Don’t overlook these three critical transition-planning issues

This article was co-authored by Paul Lally, partner at our affiliate Wipfli LLP.

Transition planning for family business owners is one of the most talked about and perhaps the least well-executed areas of planning. The reasons, or sometimes the excuses, are numerous.

One clear reason is that crucial areas of planning and execution are simply missed in the transition process. “Transition planning” is not just about “planning” — it’s also about executing that plan.

Defining transition planning

Let’s be clear on how we define transition planning. Transition planning can mean different things to different people, but it is ultimately planning for the eventual transition of the control and ownership of a business due to the incapacity, death or retirement of the business owner.

Many planners/commentators tend to focus on retirement, but there must also be a plan to deal with the unexpected death or incapacity of the owner. Such events are much more likely to cause chaos in the business than the planned retirement of the owner. As a result, transition planning should be seen as more of a “continuity plan” for the business and family wealth rather than an end point for the owner at retirement.

What many business owners often overlook

There are a few significant considerations that many business owners often overlook. Part of the reason may be that the entire process can seem overwhelming for business owners. Another part of the reason is that many transition-planning advisors don’t have the expertise and ability to help business owners in all of these areas.

Nevertheless, business owners need to consider the following critical needs as part of their transition-planning process:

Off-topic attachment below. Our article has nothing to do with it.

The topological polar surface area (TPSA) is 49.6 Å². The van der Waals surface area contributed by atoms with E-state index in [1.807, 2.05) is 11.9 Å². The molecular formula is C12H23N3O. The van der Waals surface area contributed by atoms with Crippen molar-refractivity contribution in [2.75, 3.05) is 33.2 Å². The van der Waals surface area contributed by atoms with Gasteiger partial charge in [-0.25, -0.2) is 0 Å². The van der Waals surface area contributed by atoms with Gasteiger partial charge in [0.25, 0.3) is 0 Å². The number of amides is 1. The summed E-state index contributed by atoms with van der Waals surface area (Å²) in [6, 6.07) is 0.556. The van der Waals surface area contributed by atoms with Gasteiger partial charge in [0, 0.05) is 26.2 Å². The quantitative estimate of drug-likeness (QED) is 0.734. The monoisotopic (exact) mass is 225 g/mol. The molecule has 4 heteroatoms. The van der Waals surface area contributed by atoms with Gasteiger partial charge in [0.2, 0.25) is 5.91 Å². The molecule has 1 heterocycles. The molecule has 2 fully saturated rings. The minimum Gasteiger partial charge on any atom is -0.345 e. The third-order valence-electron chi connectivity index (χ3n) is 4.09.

Creating an emergency plan for today: If the owner becomes incapacitated or dies unexpectedly today, is there a plan in place to keep the company operating as smoothly as possible?

This issue is often overlooked by many commentators and planners because they are often focused on retirement in the future. If there is no plan for an owner’s unexpected death or incapacity, then the value of the business could be severely impaired.

If there are other owners, then a buy-sell agreement should be helpful to cover the next steps. If there is no buy-sell agreement or there is only one owner, then the owner, the owner’s spouse and the management team need to have a plan in place for such occasions — a plan that is regularly reviewed and updated.

Performing comprehensive financial planning: The family business often represents the vast majority of a family’s wealth. Too often, business owners and their advisors just focus on the mechanics and structure of transitioning the business entity to their children or third parties, even though the owner is typically depending on the sale of the business to maintain their current lifestyle through the remainder of their lifetime.

We believe that transition planning for a business should include comprehensive financial planning so that the business owner can understand the total financial impact of the options being considered. This is the only way that an owner can fully understand the complete impact of the decisions being made.

For example, a sale to a child often includes the business owner being paid the purchase price on a promissory note over a period of years. A financial plan will specifically help the owner determine whether the annual note payments are sufficient for their cash needs with their other sources of income, the tax impact of the installment sale, the impact on cash flow needs when the note term ends, etc.